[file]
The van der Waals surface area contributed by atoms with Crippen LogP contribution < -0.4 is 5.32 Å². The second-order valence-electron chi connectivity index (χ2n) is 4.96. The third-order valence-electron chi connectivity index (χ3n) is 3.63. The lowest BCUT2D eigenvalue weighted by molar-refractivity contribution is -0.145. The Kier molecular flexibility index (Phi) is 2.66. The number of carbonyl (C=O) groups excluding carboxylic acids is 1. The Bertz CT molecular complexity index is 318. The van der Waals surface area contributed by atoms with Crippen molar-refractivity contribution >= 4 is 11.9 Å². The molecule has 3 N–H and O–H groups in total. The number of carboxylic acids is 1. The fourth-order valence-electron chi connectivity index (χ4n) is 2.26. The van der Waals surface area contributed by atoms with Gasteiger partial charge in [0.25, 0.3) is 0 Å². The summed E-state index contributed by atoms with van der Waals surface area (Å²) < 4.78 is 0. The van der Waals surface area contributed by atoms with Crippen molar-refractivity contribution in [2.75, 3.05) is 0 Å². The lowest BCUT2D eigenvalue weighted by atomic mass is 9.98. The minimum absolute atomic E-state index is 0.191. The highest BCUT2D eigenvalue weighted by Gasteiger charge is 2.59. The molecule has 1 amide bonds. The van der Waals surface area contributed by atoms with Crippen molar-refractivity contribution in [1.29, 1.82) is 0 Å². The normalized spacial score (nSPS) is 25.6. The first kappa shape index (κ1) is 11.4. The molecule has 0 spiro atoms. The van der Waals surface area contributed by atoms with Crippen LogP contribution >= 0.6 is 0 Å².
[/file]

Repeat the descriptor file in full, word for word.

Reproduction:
The van der Waals surface area contributed by atoms with Crippen LogP contribution < -0.4 is 5.32 Å². The second-order valence-electron chi connectivity index (χ2n) is 4.96. The third-order valence-electron chi connectivity index (χ3n) is 3.63. The lowest BCUT2D eigenvalue weighted by molar-refractivity contribution is -0.145. The Kier molecular flexibility index (Phi) is 2.66. The number of carbonyl (C=O) groups excluding carboxylic acids is 1. The Bertz CT molecular complexity index is 318. The van der Waals surface area contributed by atoms with Crippen molar-refractivity contribution >= 4 is 11.9 Å². The molecule has 3 N–H and O–H groups in total. The number of carboxylic acids is 1. The fourth-order valence-electron chi connectivity index (χ4n) is 2.26. The van der Waals surface area contributed by atoms with Gasteiger partial charge in [0.25, 0.3) is 0 Å². The summed E-state index contributed by atoms with van der Waals surface area (Å²) < 4.78 is 0. The van der Waals surface area contributed by atoms with Crippen molar-refractivity contribution in [2.75, 3.05) is 0 Å². The lowest BCUT2D eigenvalue weighted by atomic mass is 9.98. The minimum absolute atomic E-state index is 0.191. The highest BCUT2D eigenvalue weighted by Gasteiger charge is 2.59. The molecule has 1 amide bonds. The van der Waals surface area contributed by atoms with Crippen molar-refractivity contribution in [1.29, 1.82) is 0 Å². The normalized spacial score (nSPS) is 25.6. The first kappa shape index (κ1) is 11.4. The molecule has 0 spiro atoms. The van der Waals surface area contributed by atoms with Crippen LogP contribution >= 0.6 is 0 Å².